"It has an inviting feel that encourages the family to gather around the kitchen. The kids can do their homework there while the parents are preparing a meal or whatnot. We made it a space that's enlivened by natural light."

gold+coast_4_063988_003.jpg

gold+coast_7_063988_019.jpg

Gold Coast Residence by Sharlene Young

Archslate: As young architects, after we finish graduating from school, we all want to go out there and work at large firms. What was your journey like after you graduated? What firms did you come across and what kind of work did you do there?

Sharlene Young: It was a long, winding journey. I had joined a traditional architecture firm during a time when it became increasingly obvious to me that I was getting projects that were renovations or additions. I felt resentful at the time because I was craving ground-up new construction. The catch is that I was able to do both. In fact, after struggling with the fact that I did not want to do interiors or additions, I realized it was one of my strengths. I then worked at many large consulting firms which gave me a wholly different view of architecture.

When we are working on multiple floors for organizations, we look at the community at large by thinking about how people interact with each other and how they build connections. It has been an interesting path. At first, I only wanted to build buildings, but I realized that my strength was working closely with the people that have spaces you come in contact with. That is an area I want to be making a difference in.

Archslate: What are some of the advantages and disadvantages of working at large firms?

Sharlene Young: The advantage is that there are many different roles you can grow into. In architecture school, we are focused on design and how we create our concepts. In the real world, you could be the designer who shines with conceptual thinking. Another option is to be the person that helps to make it happen. Working on large projects are long and complex processes that take years to complete.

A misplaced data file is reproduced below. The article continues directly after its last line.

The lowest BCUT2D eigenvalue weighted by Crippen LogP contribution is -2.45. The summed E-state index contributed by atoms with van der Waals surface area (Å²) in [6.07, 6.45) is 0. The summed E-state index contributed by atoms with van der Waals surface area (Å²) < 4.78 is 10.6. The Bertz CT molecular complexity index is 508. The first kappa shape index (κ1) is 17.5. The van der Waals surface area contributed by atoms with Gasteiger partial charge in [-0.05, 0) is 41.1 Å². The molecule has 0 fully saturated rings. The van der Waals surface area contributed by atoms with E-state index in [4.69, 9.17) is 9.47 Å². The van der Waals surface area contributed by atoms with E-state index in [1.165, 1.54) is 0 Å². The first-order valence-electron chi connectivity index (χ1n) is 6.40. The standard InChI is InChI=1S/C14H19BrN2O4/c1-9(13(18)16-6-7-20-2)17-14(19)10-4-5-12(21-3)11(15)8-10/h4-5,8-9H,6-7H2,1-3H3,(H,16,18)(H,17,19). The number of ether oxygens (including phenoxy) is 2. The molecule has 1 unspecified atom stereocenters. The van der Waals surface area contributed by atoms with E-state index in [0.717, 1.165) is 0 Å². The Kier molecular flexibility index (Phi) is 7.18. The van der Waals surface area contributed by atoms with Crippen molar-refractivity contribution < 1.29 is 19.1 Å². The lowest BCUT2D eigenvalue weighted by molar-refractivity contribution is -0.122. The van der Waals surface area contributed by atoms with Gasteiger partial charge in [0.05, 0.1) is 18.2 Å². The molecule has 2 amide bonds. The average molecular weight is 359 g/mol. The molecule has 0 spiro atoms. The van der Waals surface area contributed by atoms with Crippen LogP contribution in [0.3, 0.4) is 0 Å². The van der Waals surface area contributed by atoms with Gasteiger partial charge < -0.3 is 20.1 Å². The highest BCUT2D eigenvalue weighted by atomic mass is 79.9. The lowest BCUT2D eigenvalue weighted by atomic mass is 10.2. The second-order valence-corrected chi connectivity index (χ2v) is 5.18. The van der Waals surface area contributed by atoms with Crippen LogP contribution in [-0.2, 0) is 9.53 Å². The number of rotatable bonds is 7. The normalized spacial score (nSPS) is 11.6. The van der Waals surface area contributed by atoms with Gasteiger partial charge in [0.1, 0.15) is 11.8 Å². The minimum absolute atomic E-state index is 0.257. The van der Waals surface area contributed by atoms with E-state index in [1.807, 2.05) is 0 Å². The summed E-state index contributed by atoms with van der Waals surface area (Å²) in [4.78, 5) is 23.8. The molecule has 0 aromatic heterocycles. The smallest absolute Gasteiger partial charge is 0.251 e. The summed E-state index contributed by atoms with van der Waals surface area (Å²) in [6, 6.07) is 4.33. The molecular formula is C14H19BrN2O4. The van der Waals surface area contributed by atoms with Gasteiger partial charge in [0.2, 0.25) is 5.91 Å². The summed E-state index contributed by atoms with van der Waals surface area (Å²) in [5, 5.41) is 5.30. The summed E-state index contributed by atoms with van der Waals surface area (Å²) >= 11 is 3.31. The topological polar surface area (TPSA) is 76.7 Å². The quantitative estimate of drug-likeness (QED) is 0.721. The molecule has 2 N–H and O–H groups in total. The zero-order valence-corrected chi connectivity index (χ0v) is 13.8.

You need to manage the clients’ expectations while ensuring that your ideas are consistently inculcated. Teamwork is extremely important because if you are dreaming of a project that's a floating cantilever volume, you have to work very closely with the structural engineer. These are skills that you may not have right out of architecture school but you can develop.

"At first, I only wanted to build buildings, but I realized that my strength was working closely with the people that have spaces you come in contact with. That is an area I want to be making a difference in."

studio v by symbiotic living.jpg

Studio V by Symbiotics Living

On the other hand, if you are the type of person who wants to run a tight ship and maintain control of a project throughout every stage, a large firm is not the place to be primarily because every person has a part to play in one. I was very fortunate to have had my experience working in a small firm. It is a place where people get to wear different hats, and you are the one that’s working directly with your consultants and clients. Since you were the one coming up with the ideas, you got to steer the whole process.

A disadvantage to a small firm is that you might enjoy certain parts of the process more than the others but you still have to do everything. Part of it is recognizing what your strengths are and making sure that you have the resources to help you get through areas where you lack skill.

Archslate: As a small firm, you do a lot of residential projects. What are some of the bigger aspirations for somebody to keep moving?

Sharlene Young: I have recently begun to design furniture, which is a natural extension of working on interior design for residences. It is an integral part of the process of finding particular elements with which we create an environment.

Archslate: What were some of the things that you had to adapt to or pivot during the pandemic? How has that influenced your work culture or your company in general today?

Sharlene Young: Our primary pivot was to facilitate the large number of people having to work remotely due to the pandemic. I was fortunate in that I had already started to work remotely since I split time between London and Chicago. So for me, the transition was pretty smooth.

"A disadvantage to a small firm is that you might enjoy certain parts of the process more than the others but you still have to do everything. Part of it is recognizing what your strengths are and making sure that you have the resources to help you get through areas where you lack skill."

residence for two collectors by symbiotic living.jpg

residence for two collectrs by symbiotic living.png

Residence for Two Collectors by Sharlene Young

Archslate: Do you think women in the architecture industry today have to go out and prove themselves a little bit more than the male architects?